A frontier saloon owner named Barnett (Mauritz Hugo) has discovered a vein of gold on a nearby Indian reservation, and is surreptitiously endeavoring to start a war between settlers and Indians that will end in the Indians being driven from their land–allowing him to purchase it. Rancher Jerry Randall (Richard Simmons) tries to keep the peace by assuming the guise of “El Latigo,” a mysterious whip-wielding masked man who aided the Indians many years ago, and has been revered by them as a “spirit rider” ever since. Aided by schoolteacher Nancy Cooper (Barbara Bestar), Randall counters the attempts of badman Crane (Dale Van Sickel) and renegade Indian Tosco (Lane Bradford) to stir up trouble, and eventually figures out that Barnett is the man behind their activities.
Ronald Davidson’s screenplay for Man with the Steel Whip eschews the “fight to hold on to the stage-line/mine/ranch” storyline that figured in most of Republic’s post-war Western serials, instead utilizing a varation of the “villains fomenting Indian troubles” plot frequently featured in Columbia’s Western chapterplays but rarely in Republic’s. However, Steel Whip’s script, unlike those of Columbia’s Black Arrow and Son of Geronimo, never creates the impression that the peace of the frontier is being seriously disturbed by the villains’ manipulations; the settlers bluster threateningly about “cleaning out” the reservation Indians, but never manage to carry their indignation outside the town saloon–while the reservation Indians are not even temporarily roused into taking the warpath en masse. The hero invariably manages to talk the members of each group into behaving themselves, while combating (with equally invariable success) the mostly small-scale attacks perpetrated by the two action heavies and their occasional allies–a nebulous gang of hill-dwelling Indian outcasts who only appear when stock footage from earlier Republic serials like The Painted Stallion or Daredevils of the West can be worked into the story.
In fact, the villains’ various plans for starting an Indian war (by attacking supply wagons, stopping reservation food shipments, carting in coal-oil intended to burn the Indian village, etc.) are so thoroughly checkmated by El Latigo in the serial’s first half that Davidson almost completely abandons the Indian aspect of the plot in Chapter Seven, rather abruptly refocusing on the heavies’ attempts to prevent new settlers (who’ve purchased chunks of reservation land from the Indians) from arriving. After meeting with equally resounding defeat on this front, Barnett’s gang sets out to eliminate the small group of settlers who’ve laid claim to the gold-rich section of land, but this scheme meets with no success either–and finally leads to the villains’ downfall, in a disappointingly rushed concluding chapter.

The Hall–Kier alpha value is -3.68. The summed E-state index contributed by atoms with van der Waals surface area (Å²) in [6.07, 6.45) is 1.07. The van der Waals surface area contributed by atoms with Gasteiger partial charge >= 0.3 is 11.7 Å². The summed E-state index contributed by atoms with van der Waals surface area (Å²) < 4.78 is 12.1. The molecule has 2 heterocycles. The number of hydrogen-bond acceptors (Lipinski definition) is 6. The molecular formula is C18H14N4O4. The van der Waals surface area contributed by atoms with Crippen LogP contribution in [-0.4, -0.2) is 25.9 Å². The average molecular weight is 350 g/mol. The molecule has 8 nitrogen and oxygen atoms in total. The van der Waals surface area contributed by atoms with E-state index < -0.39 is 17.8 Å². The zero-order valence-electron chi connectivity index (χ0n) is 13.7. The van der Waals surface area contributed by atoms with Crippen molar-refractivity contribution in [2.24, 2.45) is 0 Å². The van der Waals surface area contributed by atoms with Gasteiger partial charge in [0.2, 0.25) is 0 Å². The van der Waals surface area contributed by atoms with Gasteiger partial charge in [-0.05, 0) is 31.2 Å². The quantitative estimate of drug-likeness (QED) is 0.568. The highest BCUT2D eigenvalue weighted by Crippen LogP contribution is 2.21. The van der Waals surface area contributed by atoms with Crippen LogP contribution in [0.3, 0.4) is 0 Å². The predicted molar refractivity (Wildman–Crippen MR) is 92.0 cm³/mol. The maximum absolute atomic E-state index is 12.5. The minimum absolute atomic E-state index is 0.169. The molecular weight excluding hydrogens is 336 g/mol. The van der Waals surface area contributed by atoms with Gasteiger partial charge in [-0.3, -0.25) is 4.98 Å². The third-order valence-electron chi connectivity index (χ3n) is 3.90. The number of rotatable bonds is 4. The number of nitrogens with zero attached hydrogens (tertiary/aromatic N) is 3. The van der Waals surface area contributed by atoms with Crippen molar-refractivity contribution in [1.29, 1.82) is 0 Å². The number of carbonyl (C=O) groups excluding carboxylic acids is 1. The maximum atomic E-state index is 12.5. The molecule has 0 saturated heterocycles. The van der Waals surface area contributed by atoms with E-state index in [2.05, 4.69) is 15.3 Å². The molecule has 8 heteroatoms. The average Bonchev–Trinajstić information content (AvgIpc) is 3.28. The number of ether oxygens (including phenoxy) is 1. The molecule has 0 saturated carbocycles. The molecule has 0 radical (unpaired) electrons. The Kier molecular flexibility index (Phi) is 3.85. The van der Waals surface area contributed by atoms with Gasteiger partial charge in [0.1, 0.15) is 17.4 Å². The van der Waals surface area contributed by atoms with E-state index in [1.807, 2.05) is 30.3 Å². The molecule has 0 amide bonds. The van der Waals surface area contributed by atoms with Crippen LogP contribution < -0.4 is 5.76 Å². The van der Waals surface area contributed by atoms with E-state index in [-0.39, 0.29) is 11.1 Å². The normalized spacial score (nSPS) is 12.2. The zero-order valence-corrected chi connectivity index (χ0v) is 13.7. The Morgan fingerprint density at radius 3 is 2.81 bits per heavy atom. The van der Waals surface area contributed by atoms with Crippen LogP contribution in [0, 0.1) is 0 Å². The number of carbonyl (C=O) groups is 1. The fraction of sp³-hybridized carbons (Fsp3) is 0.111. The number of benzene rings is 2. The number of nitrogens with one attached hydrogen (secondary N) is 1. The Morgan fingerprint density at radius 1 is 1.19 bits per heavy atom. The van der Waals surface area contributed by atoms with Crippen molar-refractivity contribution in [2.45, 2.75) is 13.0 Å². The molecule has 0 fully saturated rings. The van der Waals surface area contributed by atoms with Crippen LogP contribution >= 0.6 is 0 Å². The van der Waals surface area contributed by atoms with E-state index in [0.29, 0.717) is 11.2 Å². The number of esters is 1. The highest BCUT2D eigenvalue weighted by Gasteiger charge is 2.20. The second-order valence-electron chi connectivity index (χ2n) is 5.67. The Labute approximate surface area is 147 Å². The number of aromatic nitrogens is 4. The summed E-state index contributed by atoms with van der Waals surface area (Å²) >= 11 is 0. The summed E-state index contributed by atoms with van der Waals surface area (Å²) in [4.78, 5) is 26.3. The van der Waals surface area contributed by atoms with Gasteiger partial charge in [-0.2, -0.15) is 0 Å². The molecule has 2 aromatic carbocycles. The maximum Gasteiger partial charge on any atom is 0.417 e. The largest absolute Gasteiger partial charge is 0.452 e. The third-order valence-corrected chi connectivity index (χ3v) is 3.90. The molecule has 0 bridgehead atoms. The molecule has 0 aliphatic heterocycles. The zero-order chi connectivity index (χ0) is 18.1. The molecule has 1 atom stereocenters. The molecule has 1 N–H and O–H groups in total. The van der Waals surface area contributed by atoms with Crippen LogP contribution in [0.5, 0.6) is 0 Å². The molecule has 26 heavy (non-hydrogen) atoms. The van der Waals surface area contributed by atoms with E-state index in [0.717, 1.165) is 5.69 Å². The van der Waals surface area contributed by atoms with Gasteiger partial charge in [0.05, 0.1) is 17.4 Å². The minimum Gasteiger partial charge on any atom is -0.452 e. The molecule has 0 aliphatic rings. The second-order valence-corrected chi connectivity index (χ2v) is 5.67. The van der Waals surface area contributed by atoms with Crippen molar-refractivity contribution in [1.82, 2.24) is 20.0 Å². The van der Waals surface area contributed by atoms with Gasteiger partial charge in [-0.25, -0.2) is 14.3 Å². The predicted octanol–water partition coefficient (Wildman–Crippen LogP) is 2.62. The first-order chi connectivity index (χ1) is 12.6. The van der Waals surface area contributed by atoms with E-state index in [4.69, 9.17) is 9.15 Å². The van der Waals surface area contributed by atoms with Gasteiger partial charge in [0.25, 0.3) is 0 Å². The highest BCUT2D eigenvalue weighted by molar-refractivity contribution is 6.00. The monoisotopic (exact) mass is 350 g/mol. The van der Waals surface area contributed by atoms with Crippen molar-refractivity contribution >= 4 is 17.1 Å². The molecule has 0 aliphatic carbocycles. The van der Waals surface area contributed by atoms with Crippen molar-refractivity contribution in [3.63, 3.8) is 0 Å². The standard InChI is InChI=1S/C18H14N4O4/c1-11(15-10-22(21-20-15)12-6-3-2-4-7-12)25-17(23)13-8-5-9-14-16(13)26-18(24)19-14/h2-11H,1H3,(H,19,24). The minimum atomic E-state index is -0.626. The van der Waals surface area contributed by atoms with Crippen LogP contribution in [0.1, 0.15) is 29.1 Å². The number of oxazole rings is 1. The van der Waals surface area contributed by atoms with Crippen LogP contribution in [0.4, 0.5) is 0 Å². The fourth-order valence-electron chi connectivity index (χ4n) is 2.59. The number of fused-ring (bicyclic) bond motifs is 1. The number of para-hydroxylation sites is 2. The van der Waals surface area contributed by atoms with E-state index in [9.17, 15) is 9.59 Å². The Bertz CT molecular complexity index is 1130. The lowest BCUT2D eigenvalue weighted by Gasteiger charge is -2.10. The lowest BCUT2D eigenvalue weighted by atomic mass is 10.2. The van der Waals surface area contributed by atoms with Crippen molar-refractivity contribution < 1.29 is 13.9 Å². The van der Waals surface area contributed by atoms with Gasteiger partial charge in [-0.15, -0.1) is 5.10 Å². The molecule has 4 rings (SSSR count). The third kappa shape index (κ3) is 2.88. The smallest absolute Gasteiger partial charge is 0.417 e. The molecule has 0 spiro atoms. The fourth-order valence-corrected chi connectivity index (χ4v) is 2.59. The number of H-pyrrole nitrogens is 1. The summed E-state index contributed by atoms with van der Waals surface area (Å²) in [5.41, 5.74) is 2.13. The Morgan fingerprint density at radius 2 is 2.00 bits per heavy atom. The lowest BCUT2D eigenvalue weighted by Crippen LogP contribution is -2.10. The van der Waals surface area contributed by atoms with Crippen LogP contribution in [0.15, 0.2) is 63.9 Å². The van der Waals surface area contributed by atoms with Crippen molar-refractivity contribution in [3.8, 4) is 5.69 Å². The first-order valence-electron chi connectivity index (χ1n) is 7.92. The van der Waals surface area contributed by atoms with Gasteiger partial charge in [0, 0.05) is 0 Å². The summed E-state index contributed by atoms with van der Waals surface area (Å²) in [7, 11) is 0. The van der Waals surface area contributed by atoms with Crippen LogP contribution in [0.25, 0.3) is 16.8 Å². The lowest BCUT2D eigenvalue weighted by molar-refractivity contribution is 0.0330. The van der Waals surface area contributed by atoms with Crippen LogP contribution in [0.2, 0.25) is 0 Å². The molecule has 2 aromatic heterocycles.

These repeated failures by Barnett and his men, and their gradual downsizing of their schemes, unfortunately gives them the same slightly pathetic air that undermined the heavies in other late Republics like Canadian Mounties vs. Atomic Invaders. However, though this shifting of villainous objectives dissipates the villains’ menace, it also keeps Steel Whip’s series of hero-heavy duels from seeming quite as repetitious as those of some post-war Republic serials (in which the plotting status quo remains unchanged from first chapter to last). The bad guys’ periodic efforts to discover El Latigo’s identity (they actually achieve this goal towards the end–although it does them no practical good, since Randall has been just as obstructive to them in his own person) also helps to vary the narrative a little, as do Randall’s incremental exposures of the principal evildoers (he first unmasks Tosco, then Crane, before finally zeroing in on Barnett).
Davidson (as always) does a good job of devising, with a minimum of contrivance, scenarios that lead into stock footage sequences from Republic’s past serials. However, some of the stock featured in Steel Whip isn’t edited in as smoothly as in other later Republics; the Lone Pine location shooting in Daredevils of the West makes shots from that serial’s big Indian-attack sequence (interpolated into both Chapters One and Five) more than a bit jarring when juxtaposed with new shots of protagonists besieged behind wagons on an obvious sound-stage. The Iverson’s Ranch wagon-chase sequence from Daredevils, on the other hand, fits perfectly into the new footage–since it’s combined with brand-new scenes also shot at Iverson’s; the same goes for other Iverson-filmed stock sequences like the outlaws’ wagon-raid from Zorro’s Black Whip (the “El Latigo” costume, of course, also originated in the latter serial).
Several of Steel Whip’s cliffhangers–the powder-wagon explosion, the burning-wagon crash, and two different wagon-over-the-cliff scenes–derive from other serials as well. However, there are also many smaller-scale original cliffhangers spread throughout the serial, two of the better ones being the hero’s apparent wounding and unmasking in Chapter Three and the creatively staged cave explosion in Chapter Four–brought about by the villains’ novel use of rolling explosives (dynamite sticks placed inside wheel spokes). The Chapter Nine harrow drop is good too, and so is the jail fire at the end of Chapter Eight (which uses a little well-concealed stock from Daredevils, but is mostly made up of original footage).